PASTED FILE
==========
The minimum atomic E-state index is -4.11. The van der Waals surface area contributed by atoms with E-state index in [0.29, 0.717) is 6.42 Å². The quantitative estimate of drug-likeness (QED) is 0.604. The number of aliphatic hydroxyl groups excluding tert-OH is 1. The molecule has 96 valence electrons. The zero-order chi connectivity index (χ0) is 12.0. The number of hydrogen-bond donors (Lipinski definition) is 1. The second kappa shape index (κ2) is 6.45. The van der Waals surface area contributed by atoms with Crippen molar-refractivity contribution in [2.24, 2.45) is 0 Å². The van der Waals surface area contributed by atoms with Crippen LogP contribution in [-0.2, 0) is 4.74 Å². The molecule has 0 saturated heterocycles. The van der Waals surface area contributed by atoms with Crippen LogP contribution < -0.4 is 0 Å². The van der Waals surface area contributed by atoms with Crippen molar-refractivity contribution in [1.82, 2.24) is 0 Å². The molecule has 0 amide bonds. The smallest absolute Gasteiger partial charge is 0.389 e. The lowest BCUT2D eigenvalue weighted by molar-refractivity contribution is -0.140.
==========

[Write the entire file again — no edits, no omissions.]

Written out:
The minimum atomic E-state index is -4.11. The van der Waals surface area contributed by atoms with E-state index in [0.29, 0.717) is 6.42 Å². The quantitative estimate of drug-likeness (QED) is 0.604. The number of aliphatic hydroxyl groups excluding tert-OH is 1. The molecule has 96 valence electrons. The zero-order chi connectivity index (χ0) is 12.0. The number of hydrogen-bond donors (Lipinski definition) is 1. The second kappa shape index (κ2) is 6.45. The van der Waals surface area contributed by atoms with Crippen molar-refractivity contribution in [2.24, 2.45) is 0 Å². The van der Waals surface area contributed by atoms with Crippen LogP contribution in [-0.2, 0) is 4.74 Å². The molecule has 0 saturated heterocycles. The van der Waals surface area contributed by atoms with Crippen LogP contribution < -0.4 is 0 Å². The van der Waals surface area contributed by atoms with Crippen molar-refractivity contribution in [1.82, 2.24) is 0 Å². The molecule has 0 amide bonds. The smallest absolute Gasteiger partial charge is 0.389 e. The lowest BCUT2D eigenvalue weighted by molar-refractivity contribution is -0.140.